This is unusual, a charge is often required, but in this case, a calm discussion about the need for a move was useful. This is a small industry, and it is sensible to remember that bad news or word that you are difficult to deal with travels fast. 

My grandmother always used to say, courtesy costs nothing. That is as true now as it was then.


Once you have done that, it is then necessary to find a new publisher. How did you go about finding a new publisher?


This is truly the most stressful part of the process!

I was fortunate in that when it became known that I was looking for a move with the rights to my whole back catalogue and various ideas for new books, several publishers expressed interest in signing me. I also investigated the possibility of setting up my own publishing house but, when I struck a deal with SpellBound Books, I was aware I could not replicate the expertise and vision of that company on my own. 

I am excited to be part of the SpellBound Books family now.


 I know you don’t use an agent and prefer to approach publishers yourself. Why this choice?


I have, briefly, had agents twice in the past and I am sure that if an author secures the services of a good agent who actively supports them and promotes their books this can be advantageous. However, my first agent had the audacity to get pregnant and leave the business without a thought for her authors. The next was more interested in promoting herself than working on my behalf.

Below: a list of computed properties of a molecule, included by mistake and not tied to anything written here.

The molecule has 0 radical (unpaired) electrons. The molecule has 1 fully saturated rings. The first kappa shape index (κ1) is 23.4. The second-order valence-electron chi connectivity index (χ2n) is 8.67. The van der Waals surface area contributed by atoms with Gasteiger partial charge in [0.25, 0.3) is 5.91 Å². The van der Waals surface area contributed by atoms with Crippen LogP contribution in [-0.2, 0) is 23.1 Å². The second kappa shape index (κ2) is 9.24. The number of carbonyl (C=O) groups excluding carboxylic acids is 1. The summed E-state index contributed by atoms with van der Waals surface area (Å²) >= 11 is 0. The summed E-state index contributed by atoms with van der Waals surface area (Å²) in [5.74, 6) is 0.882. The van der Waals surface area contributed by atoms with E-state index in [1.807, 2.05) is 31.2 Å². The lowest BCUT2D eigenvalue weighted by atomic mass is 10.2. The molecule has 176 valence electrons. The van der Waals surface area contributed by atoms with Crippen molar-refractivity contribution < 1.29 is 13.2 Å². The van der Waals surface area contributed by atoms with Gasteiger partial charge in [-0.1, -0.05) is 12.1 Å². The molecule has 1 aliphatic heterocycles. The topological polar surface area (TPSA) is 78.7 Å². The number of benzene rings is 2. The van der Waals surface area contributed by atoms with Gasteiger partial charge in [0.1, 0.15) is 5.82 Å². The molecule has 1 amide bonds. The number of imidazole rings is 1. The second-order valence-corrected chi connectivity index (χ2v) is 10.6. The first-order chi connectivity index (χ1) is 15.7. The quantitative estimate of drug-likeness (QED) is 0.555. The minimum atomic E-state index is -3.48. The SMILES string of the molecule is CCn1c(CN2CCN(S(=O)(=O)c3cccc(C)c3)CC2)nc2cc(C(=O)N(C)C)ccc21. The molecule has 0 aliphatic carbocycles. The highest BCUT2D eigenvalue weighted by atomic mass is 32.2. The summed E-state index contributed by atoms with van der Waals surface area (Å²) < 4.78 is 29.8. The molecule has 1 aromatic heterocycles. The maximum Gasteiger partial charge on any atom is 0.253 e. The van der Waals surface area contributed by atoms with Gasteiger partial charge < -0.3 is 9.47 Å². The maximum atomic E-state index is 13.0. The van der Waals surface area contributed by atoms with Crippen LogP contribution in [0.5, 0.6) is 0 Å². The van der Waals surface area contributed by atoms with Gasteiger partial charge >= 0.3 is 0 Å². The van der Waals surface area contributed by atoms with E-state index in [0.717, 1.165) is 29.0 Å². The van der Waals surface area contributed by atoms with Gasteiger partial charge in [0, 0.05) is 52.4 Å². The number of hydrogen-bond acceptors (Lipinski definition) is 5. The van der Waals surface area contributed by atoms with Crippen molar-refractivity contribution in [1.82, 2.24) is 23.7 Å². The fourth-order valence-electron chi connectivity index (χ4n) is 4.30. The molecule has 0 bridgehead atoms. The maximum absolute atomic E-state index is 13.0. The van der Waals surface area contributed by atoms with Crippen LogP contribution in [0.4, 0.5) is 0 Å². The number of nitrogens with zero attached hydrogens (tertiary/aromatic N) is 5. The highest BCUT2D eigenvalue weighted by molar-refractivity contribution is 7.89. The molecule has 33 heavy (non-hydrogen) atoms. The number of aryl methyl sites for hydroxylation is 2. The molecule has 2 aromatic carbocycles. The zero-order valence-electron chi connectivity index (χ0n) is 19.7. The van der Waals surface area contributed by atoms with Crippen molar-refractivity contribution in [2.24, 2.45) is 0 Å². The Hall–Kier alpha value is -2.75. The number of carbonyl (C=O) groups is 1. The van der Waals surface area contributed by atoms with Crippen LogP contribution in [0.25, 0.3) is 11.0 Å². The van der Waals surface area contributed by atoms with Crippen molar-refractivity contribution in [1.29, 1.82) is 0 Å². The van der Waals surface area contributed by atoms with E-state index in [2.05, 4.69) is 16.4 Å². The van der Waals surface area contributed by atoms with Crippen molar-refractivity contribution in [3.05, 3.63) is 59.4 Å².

I then spoke at length to a friend who worked as an agent with a large company for many years before changing careers and her view was that I didn’t need an agent. I have never had a problem getting publishers to accept my work, even when I was an unknown author. Her view was that I would just be paying an agent a percentage of my income to no good end. So, for the meantime, I will continue to work without an agent.


Please tell us about your books


I have two police procedural crime series, The DI Hunter Wilson Thrillers set in Edinburgh and The Jane Renwick Thrillers set in Scotland. 

SpellBound Books published the first book, Hunter’s Chase on August 20 while Hunter’s Revenge will be available from November.


Hooray!  I’m looking forward to that very much indeed.  

So, finally, where can my readers go to find out more about you and your books?


The easiest place to find out about me and my books is on my website at


Thank you so much for a fascinating interview, Val.  I wish you every success in the world with your new publishers – and you are hugely missed at Darkstroke. Our zoom meetings aren’t the same without you!

Author bio

Val Penny’s crime novels, starting with Hunter’s Chase form the bestselling series of DI Hunter Wilson Thrillers. They are set in Edinburgh, Scotland and published by SpellBound Books (link here) Her first non-fiction book Let’s Get Published is also available from Amazon.

Val is an American author living in SW Scotland with her husband and their cat.

Book link. Hunter’s Chase. link here